It is a growing trend that defies conventional wisdom: Some people of color are joining forces with groups that openly champion right-wing causes, including white supremacy and racism.
Spurred by shared resentments and hatreds, American Latinos, Blacks and other nonwhites are swelling the ranks of some of America's right-wing groups in rising numbers.
The recent mass killing in Texas shone a light on the phenomenon, reigniting a debate about what draws nonwhites to far-right militancy and why extremist groups embrace them.
Mauricio Garcia, the 33-year-old gunman who killed eight people in Allen, Texas, on May 6, was a Latino who allegedly harbored white supremacist views.
Police killed Garcia, but he left behind a trove of social media posts that showed his affinity for neo-Nazism and white supremacy.
In one post, he showed pictures of Nazis and neo-Nazis with swastika flags, calling them "my type of people." In another, he referred to himself as "a full-blown white supremacist."
"We're going to make America white again," he bragged in yet another post.
What led a Latino to embrace white supremacist views? Garcia offered some clues: Referring to his "self-loathing phase," he ranted against "loser Hispanics" and admitted he once wished he were white "because my own race treats me like [expletive]."
"This goes to the root of the power of white supremacy: the wish to identify with the racial category that you think is most powerful in the society that you live in," said Heidi Beirich, a prominent extremism researcher and co-founder of the Global Project Against Hate and Extremism.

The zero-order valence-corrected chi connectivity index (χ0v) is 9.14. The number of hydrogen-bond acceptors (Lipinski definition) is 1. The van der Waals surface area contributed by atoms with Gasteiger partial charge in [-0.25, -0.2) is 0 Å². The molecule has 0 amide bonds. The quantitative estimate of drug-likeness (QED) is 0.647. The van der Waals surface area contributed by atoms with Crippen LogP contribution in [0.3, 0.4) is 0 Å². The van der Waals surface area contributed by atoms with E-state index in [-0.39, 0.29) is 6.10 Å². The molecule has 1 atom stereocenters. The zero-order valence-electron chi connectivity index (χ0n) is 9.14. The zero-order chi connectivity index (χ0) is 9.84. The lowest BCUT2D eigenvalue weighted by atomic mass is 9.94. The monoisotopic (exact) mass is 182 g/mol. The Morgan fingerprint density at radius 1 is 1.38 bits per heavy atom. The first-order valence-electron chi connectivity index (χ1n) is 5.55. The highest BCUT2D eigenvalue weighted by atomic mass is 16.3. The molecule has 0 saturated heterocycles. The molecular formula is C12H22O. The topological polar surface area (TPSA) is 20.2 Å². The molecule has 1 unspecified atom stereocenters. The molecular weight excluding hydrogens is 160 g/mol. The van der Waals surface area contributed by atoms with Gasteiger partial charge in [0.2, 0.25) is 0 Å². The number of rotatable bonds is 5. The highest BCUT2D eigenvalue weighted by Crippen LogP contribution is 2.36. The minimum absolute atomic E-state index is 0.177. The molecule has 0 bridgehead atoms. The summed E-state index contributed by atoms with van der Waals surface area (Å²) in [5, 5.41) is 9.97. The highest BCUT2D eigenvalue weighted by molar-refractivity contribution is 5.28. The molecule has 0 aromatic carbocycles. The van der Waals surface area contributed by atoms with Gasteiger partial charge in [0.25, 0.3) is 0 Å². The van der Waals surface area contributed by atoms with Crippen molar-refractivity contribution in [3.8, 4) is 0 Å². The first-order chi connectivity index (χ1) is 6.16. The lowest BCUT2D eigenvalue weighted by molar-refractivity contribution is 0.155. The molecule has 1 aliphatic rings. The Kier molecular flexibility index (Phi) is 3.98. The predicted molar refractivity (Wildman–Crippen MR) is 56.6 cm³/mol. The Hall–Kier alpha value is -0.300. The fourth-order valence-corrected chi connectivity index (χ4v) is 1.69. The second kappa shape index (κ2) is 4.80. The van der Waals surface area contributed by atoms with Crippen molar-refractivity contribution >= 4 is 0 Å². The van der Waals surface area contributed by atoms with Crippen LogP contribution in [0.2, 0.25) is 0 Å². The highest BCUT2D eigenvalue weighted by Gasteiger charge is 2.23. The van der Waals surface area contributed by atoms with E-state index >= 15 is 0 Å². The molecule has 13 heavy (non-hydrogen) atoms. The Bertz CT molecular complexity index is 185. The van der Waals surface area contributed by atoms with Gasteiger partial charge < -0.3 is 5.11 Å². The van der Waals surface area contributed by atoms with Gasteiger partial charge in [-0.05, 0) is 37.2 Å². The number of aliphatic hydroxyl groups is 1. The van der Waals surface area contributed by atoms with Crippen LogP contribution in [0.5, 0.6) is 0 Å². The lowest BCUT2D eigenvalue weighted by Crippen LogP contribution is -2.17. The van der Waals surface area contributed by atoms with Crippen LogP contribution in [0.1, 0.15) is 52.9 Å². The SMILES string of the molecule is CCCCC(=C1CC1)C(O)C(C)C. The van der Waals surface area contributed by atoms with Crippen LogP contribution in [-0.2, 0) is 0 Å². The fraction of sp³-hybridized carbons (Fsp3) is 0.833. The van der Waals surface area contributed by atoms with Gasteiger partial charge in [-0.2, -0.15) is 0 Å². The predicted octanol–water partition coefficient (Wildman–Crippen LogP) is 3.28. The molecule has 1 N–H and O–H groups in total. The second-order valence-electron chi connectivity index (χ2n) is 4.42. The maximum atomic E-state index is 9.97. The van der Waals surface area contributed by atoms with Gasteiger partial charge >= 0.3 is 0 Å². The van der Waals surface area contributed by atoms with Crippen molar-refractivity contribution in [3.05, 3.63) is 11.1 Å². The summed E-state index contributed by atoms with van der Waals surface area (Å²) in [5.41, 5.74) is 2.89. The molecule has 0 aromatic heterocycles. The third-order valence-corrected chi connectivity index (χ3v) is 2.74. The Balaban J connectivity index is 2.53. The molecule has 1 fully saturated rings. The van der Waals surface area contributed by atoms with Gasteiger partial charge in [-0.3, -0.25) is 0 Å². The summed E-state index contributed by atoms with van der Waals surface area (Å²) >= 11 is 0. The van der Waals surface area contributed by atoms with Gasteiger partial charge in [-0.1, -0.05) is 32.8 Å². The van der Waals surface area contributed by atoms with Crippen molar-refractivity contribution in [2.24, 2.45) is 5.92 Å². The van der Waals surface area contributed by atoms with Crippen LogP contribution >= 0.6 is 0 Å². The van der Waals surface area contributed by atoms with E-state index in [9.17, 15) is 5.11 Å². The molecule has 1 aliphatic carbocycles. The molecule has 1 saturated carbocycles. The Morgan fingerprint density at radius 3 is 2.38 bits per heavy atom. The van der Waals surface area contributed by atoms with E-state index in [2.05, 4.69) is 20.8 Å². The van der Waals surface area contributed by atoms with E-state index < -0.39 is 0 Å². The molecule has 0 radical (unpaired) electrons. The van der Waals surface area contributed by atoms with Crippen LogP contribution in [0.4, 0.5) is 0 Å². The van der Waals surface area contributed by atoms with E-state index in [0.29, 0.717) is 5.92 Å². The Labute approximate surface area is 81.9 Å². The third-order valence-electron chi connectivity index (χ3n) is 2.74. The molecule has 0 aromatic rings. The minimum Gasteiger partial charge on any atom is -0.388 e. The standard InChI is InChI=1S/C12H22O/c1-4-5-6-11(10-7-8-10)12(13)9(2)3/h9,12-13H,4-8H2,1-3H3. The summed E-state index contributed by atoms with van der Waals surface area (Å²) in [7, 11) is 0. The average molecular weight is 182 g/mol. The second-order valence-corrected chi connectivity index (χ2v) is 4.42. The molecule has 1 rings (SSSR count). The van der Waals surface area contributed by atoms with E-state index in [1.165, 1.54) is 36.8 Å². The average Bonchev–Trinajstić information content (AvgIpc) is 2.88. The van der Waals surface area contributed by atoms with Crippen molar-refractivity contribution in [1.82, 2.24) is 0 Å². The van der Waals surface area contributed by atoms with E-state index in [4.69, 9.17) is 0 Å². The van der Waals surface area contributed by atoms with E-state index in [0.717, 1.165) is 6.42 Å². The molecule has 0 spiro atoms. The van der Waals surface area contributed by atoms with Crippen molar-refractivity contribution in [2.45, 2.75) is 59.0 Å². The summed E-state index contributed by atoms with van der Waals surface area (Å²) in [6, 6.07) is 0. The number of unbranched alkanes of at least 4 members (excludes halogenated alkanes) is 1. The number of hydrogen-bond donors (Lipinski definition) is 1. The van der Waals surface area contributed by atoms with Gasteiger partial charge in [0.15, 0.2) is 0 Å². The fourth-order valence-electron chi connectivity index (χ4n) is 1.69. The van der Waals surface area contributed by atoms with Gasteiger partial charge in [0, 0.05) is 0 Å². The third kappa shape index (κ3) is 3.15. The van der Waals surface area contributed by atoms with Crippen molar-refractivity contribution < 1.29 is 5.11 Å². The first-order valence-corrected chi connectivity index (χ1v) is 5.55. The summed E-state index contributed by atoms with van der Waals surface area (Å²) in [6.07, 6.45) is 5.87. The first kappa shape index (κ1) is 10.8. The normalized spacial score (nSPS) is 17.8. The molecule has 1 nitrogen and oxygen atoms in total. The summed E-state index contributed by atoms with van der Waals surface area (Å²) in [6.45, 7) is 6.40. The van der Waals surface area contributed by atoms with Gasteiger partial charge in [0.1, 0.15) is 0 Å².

FILE - Insurrectionists loyal to President Donald Trump breach the Capitol in Washington, Jan. 6, 2021. A 2022 University of Chicago study found that nearly 7% of rioters charged in connection with the attack were non-white.
The exact number of nonwhites who join far-right groups is unclear. But one piece of evidence provides some quantification: A 2022 University of Chicago study found that nearly 7% of rioters charged in connection with the January 6, 2021, attack on the U.S. Capitol were nonwhite.
While most of the Capitol rioters were not members of any extremist groups, the data paint a stark picture, said Brian Levin, director of the Center for the Study of Hate & Extremism at California State University-San Bernardino.
The numbers show "how appealing right-wing extremism can be to people of color, and for some, the next stop down that rabbit hole is white supremacy," Levin said in an interview.
The phenomenon is not entirely new. In the 1960s, a Jewish man named Daniel Burroughs led a neo-Nazi group. In the 1990s, Blacks held leadership positions within predominantly white, right-wing anti-government militias.